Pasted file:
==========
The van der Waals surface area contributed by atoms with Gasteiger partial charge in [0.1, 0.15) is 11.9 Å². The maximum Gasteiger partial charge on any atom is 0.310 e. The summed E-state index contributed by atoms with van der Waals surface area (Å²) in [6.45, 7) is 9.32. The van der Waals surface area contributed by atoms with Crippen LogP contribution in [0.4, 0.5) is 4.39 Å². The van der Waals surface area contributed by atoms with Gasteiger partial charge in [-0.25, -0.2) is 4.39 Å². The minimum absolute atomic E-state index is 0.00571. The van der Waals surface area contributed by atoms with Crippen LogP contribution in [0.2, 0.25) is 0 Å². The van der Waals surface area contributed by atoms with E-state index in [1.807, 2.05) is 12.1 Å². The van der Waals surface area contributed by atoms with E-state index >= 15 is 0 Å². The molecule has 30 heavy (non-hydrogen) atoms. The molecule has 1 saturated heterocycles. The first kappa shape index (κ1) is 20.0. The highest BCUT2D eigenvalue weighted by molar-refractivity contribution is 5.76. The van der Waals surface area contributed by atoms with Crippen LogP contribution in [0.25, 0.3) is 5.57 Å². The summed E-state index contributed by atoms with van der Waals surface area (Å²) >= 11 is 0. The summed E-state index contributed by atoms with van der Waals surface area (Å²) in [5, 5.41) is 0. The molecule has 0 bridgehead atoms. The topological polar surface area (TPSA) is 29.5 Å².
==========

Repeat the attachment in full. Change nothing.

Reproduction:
The van der Waals surface area contributed by atoms with Gasteiger partial charge in [0.1, 0.15) is 11.9 Å². The maximum Gasteiger partial charge on any atom is 0.310 e. The summed E-state index contributed by atoms with van der Waals surface area (Å²) in [6.45, 7) is 9.32. The van der Waals surface area contributed by atoms with Crippen LogP contribution in [0.4, 0.5) is 4.39 Å². The van der Waals surface area contributed by atoms with Gasteiger partial charge in [-0.25, -0.2) is 4.39 Å². The minimum absolute atomic E-state index is 0.00571. The van der Waals surface area contributed by atoms with Crippen LogP contribution in [0.2, 0.25) is 0 Å². The van der Waals surface area contributed by atoms with E-state index in [1.807, 2.05) is 12.1 Å². The van der Waals surface area contributed by atoms with E-state index >= 15 is 0 Å². The molecule has 30 heavy (non-hydrogen) atoms. The molecule has 1 saturated heterocycles. The first kappa shape index (κ1) is 20.0. The highest BCUT2D eigenvalue weighted by molar-refractivity contribution is 5.76. The van der Waals surface area contributed by atoms with Crippen LogP contribution in [0.25, 0.3) is 5.57 Å². The summed E-state index contributed by atoms with van der Waals surface area (Å²) >= 11 is 0. The summed E-state index contributed by atoms with van der Waals surface area (Å²) in [5, 5.41) is 0. The molecule has 0 bridgehead atoms. The topological polar surface area (TPSA) is 29.5 Å².